Are people’s skin color Black, Brown, and White?

We commonly refer to people of African descent as “Black,” people of Middle-eastern descent as “Brown,” and people of European descent as “White,” but these are not accurate representations of the skin colors.   Although the word “color” is used in other articles, it is not the best terminology to use when referring to skin tones, but for the sake of these articles, its meaning is understood and has no racist implications.   Black is the color of this text, and white is the color of the background, but we don’t see people with those actual colors (except in cases of albinism).  The color of skin in humans is determined by a pigment called melanin.  This is a brown pigment, and people have either a large amount (causing dark brown skin) or lesser amounts (causing light brown skin).  All people, except for those with the albino mutation, have a shade of brown skin, not black or white.  It is interesting to note that the majority of the world’s population is considered medium-brown.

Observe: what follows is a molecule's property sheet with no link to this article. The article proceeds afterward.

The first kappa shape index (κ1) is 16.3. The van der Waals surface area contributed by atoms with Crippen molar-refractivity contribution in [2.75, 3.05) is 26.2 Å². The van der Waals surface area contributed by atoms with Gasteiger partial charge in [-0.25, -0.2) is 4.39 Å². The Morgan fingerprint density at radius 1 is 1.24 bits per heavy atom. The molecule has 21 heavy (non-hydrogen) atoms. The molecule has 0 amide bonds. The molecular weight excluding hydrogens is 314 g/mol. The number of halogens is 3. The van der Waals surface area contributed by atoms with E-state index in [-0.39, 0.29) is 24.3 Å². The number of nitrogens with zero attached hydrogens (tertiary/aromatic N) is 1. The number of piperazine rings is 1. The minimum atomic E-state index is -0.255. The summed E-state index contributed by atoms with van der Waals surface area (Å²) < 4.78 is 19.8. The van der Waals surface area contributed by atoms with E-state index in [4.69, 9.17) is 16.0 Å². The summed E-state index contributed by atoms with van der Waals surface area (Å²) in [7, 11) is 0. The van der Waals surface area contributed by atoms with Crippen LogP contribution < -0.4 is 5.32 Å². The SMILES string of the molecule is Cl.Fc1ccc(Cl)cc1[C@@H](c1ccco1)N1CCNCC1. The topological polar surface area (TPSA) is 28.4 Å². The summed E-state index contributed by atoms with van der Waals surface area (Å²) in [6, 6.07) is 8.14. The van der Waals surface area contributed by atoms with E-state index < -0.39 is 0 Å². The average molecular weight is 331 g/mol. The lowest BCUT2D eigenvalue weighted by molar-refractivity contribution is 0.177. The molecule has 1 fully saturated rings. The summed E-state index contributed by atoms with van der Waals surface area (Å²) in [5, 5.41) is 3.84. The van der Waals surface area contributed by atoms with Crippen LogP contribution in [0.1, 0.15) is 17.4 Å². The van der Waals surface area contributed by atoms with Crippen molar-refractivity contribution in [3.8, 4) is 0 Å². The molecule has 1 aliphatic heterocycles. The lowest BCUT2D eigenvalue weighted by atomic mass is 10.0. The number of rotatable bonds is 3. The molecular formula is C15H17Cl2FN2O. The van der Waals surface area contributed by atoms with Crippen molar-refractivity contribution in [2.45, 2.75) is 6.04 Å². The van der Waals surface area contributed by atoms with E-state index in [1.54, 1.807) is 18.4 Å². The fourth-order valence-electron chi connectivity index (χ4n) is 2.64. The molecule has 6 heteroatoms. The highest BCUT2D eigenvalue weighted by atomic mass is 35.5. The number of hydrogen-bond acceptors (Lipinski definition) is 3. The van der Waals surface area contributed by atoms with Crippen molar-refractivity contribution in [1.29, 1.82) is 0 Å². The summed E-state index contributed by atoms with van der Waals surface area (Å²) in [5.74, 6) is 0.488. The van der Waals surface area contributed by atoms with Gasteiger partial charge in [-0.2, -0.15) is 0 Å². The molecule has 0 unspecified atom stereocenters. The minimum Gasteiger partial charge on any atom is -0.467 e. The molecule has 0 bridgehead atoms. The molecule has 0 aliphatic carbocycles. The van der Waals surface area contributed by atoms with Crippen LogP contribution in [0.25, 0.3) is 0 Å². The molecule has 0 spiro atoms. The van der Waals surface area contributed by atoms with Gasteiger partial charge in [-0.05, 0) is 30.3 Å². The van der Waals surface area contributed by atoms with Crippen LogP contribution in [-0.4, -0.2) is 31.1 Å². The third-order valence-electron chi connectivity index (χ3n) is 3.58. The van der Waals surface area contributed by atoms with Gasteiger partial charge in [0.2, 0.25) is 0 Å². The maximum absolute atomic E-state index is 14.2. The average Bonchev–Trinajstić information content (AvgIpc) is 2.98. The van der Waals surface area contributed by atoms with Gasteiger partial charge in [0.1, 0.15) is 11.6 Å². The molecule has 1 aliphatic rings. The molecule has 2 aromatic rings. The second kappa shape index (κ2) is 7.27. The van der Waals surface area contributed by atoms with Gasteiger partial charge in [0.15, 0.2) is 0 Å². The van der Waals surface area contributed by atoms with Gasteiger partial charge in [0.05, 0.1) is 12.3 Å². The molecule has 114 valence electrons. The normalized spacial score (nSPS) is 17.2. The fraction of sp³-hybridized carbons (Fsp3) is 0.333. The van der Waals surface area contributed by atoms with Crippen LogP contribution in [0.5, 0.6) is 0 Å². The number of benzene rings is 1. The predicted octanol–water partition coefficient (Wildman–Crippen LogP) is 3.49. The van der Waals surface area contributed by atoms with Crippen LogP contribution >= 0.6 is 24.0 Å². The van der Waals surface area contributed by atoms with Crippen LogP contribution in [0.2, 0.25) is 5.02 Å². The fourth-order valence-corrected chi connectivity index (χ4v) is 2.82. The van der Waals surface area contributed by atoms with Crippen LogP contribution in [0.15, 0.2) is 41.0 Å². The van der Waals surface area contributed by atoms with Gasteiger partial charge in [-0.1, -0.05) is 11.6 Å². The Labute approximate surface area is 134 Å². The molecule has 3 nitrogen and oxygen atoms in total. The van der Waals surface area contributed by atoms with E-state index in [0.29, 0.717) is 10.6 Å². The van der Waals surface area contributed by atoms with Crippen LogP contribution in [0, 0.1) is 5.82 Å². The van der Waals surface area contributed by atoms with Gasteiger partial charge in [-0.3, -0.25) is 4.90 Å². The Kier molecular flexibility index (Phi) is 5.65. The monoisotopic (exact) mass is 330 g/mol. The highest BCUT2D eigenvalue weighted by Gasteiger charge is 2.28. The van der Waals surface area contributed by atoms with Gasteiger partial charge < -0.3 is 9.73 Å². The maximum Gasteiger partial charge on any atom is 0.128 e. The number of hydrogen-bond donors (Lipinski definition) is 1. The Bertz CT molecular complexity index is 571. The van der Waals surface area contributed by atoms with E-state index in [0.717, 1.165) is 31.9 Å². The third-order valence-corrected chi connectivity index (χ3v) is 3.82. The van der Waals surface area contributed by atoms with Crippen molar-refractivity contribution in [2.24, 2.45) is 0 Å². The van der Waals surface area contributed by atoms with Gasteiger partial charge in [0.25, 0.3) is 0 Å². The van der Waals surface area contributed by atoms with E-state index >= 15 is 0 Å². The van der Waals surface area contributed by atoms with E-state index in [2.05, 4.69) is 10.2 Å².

From very light brown to very dark brown.  Notice the background is white and the children’s shirts are black.  People are not white and black by that definition (Source: Answers in Genesis)